The ever annoying 360 degree camera angle

JohnS

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I don't think there is a more annoying camera angle/movement than the 360 degree one.
Now sometimes, if used correctly and effectively, it's fine!
But, when it's unneccessary it's down right awful. It almost makes me dizzy.
I'll give a perfect exmaple.
Pacific Heights when Melanie Griffith and Laurie Metcalf are standing in the hallwayy of the courthouse, and they are talking, the camera spins and spins and spins.
TERRIBLE!!!
anybody else notice this or have another movie to mention about??
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Inspector Hammer!

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Theirs a famous scene in Carrie when Sissy Spaceck and William Katt are dancing at the prom, when this occurs, however in this case, it's for a particular reason. It starts kinda slow and is at first meant to show that Carrie is happy for once, but then it starts to go faster and faster giving off a feeling of urgency and anxiety, and you started to get the feeling that somthing terrible was going to happen.
Examles like this are fine, but when thay do it just for the hell of it, that irritates me. Hell, Micheal Bay has built a whole carreer on making the audience dizzy!
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Greg_S_H

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There's a pretty famous one in Vertigo, but it serves a purpose. Now, what I hate are these new-fangled fast zooms and 360º still shot movements. They were cute at first in commercials, but they don't belong in a narrative context. An exception would be the Matrix, where it is a plot element. If you want to see an example of how terrible it can be, though, watch that one Creed video. Sorry, don't remember the name of the song, but they use both effects excessively. Just awful.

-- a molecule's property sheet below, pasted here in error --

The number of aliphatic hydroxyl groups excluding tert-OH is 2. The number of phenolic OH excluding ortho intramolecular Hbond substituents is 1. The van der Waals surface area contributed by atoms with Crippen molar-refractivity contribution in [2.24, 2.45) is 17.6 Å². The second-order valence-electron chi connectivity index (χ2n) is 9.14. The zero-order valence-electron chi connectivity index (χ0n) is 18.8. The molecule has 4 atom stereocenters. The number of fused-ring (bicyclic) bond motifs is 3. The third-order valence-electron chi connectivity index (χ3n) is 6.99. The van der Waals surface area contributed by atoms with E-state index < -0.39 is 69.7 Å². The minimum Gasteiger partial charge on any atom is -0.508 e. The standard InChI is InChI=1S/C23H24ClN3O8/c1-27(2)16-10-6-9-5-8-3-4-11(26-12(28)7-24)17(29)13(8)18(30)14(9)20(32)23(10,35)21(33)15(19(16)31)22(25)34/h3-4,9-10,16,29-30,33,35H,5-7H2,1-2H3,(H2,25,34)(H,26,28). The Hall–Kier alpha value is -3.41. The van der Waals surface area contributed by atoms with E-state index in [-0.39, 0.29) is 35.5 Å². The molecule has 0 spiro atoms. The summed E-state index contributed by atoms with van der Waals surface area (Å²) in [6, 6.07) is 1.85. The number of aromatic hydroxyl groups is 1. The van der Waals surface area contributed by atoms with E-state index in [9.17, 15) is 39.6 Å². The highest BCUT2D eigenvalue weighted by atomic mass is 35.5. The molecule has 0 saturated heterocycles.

Cees Alons

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I guess it was considered a "difficult" shot once and should surprise us (hey.. no cameras and movie people and stuff"). But if that's the idea, it fails, because we don't expect to see anything but the proper environment.
Cees
 

Dominik Droscher

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I think Michael Ballhaus has perfected this move and as far as I am concerned I always liked his execution of it. I don't know why he never won an oscar for his work I absolutley love his cinematography.
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Gavin K

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In Kiss the Girls there was a really annoying 360 move that had absolutely no point, other than the director couldn't figure out any other way to frame the subjects. Lazy filmmaking.
On the other hand, Scorcese's use of 360 in Color of Money was pretty darned cool.
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Rich Malloy

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The one that annoys me is in UNBREAKABLE (the young Samuel L. Jackson being presented the comic book). I can almost see the camera operator doing his job - it's a flourish without a purpose.
(Odd, because I otherwise love Night's generally unobtrusive and "objective" camera, as well as his preference for the long-take. I think this particular shot stands out even more in the context of Night's usually restrained and oddly mature style.)
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MichaelPe

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If you're one of the 12 people that actually saw "Original Sin", then you probably noticed that annoying 360° camera shot. This shot made the film (even more) unwatchable.
 

Agee Bassett

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I don't think there is a more annoying camera angle/movement than the 360 degree one.
Now sometimes, if used correctly and effectively, it's fine!
But, when it's unneccessary it's down right awful. It almost makes me dizzy.
I'll give a perfect exmaple.
Pacific Heights when Melanie Griffith and Laurie Metcalf are standing in the hallwayy of the courthouse, and they are talking, the camera spins and spins and spins.
TERRIBLE!!!
I refer to this as the "Stanley Kramer maneuver", as he seems to have been, if not its inventor, certainly its earliest proponent (Inherit the Wind, Judgement at Nuremberg, etc.). Though I see nothing wrong with the technique per se (as long as it serves a dramatic purpose within the scene), gratuitous overuse of it must rank among the most annoying ostentatious devices in filmdom.